A Convenient Way to Provide for Others
When you consider making gifts for charitable purposes, you probably think about giving cash, or maybe stocks, bonds, real estate, or other property. But what if your investments are earmarked for retirement, the only real estate you own is your home, and you need your cash for current expenses?
Fortunately, there may be a way to make a gift without reducing the savings you need for current and future expenses. For example, by simply naming a charitable interest as the beneficiary of a new or existing life insurance policy, you can make a larger gift than you may have ever thought possible.
Read on to discover how life insurance can help you fund an efficient, easy-to-complete charitable gift.
Frequently Asked Questions
Q. Who should think about giving life insurance?
A. Since many people already have one or more policies, gifts of life insurance can be a convenient option. Policies originally purchased to provide for children, augment retirement funds, protect a home mortgage, or provide for estate taxes may no longer be needed for that purpose.
If your children are grown and financially independent, you have adequate retirement savings, and your home is paid for, one or more of your life insurance policies may now be “obsolete.” You can make excellent use of such policies by giving them or the proceeds they will eventually generate to a favorite charitable interest.
Q. How do I go about making a life insurance gift?
A. You can choose from a variety of ways to name a charitable beneficiary for a life insurance policy you already own. The process can be quite simple:
- Primary beneficiary: You can name a charitable recipient to be the sole beneficiary of the policy.
- Co-beneficiary: You name a charitable recipient to share in the proceeds with another charity or with others you choose.
- Contingent beneficiary: A charitable recipient receives the proceeds only if one or more other beneficiaries have already passed away.
These beneficiary options may be easily changed if necessary, as your circumstances dictate.
If you wish, you may instead choose to make an immediate gift of a life insurance policy by making a charity the irrevocable beneficiary and assigning all rights or incidents of ownership to the charity. You may be entitled to an income tax deduction based on the value of the policy or premiums paid.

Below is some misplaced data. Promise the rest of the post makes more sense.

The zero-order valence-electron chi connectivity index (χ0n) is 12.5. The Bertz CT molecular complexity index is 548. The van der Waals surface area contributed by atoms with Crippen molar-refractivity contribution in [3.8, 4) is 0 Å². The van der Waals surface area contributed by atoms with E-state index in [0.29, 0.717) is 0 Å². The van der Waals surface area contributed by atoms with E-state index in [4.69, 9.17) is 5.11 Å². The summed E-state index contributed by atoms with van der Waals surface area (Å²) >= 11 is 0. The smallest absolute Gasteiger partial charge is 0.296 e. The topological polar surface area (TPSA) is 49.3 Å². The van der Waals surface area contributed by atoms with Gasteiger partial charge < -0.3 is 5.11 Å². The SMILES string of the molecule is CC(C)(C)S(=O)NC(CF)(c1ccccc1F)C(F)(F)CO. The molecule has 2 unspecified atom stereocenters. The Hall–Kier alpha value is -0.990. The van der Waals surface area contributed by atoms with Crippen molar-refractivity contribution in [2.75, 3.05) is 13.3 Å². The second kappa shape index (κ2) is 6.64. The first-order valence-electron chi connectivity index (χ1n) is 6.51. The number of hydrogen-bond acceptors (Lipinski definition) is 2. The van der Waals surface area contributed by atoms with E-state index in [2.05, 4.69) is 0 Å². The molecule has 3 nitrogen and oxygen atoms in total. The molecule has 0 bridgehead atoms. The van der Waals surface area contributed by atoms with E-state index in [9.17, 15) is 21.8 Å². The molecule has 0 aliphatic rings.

Q. What if I still need the life insurance policies that I own?
A. In that case, you might consider taking out a new policy and naming a charity as owner and beneficiary. With this type of gift, the premiums you pay may be deductible as charitable gifts each year. And, by paying affordable annual premiums and reducing your taxes in the process, you establish an eventual gift that may be much larger than you are able to make using other resources.
Another way to give using life insurance is to purchase a policy to “replace” other assets given to charity. For example, if you make a charitable gift of cash or other property, you might utilize the tax savings to purchase a life insurance policy to benefit your heirs at death. The amount you gave to charity can thus be replaced by the benefits to your heirs from the life insurance policy.
Q. Can you summarize the benefits?
A. The advantages are many. For the donor, the benefits include:
- Convenience—It is a simple process to change the beneficiary or give all rights to a new or existing policy.
- Tax savings—Significant income, estate, and gift tax savings may be available by effectively planning your gift using life insurance.
- Privacy—Unlike a bequest in your will, a life insurance policy gift is not a matter of public record.
- Flexibility—You can choose whether to name a charitable interest as a beneficiary of a policy you no longer need for its original purpose, such as payment of estate taxes. Or you can purchase a new policy specifically for charitable use.
Q. What are the benefits to the charitable recipient?
A. For the charitable recipient, the benefits include:
- Size of the gift—With a gift of life insurance, your favorite charitable interests may receive a larger contribution than would be possible if you gave other assets.
- Avoiding probate—Your life insurance gift can be put to work faster because the charitable recipient receives the proceeds of the policy immediately, without having to wait for the estate to be settled.
- The full amount—Because life insurance gifts are generally not subject to estate taxes or probate costs, your charitable beneficiary receives all the proceeds you designate.
While different giving methods suit different personal circumstances, you may find that giving life insurance can complement your plans to provide for your family’s future financial security. Such gifts can provide you with an efficient, affordable way to achieve your philanthropic goals.
Always check with your advisors for availability and the exact amount of tax deductions and other applicable state laws and regulations before you plan.
Please let us know if we can provide additional information to you or your advisors about the many benefits of giving life insurance.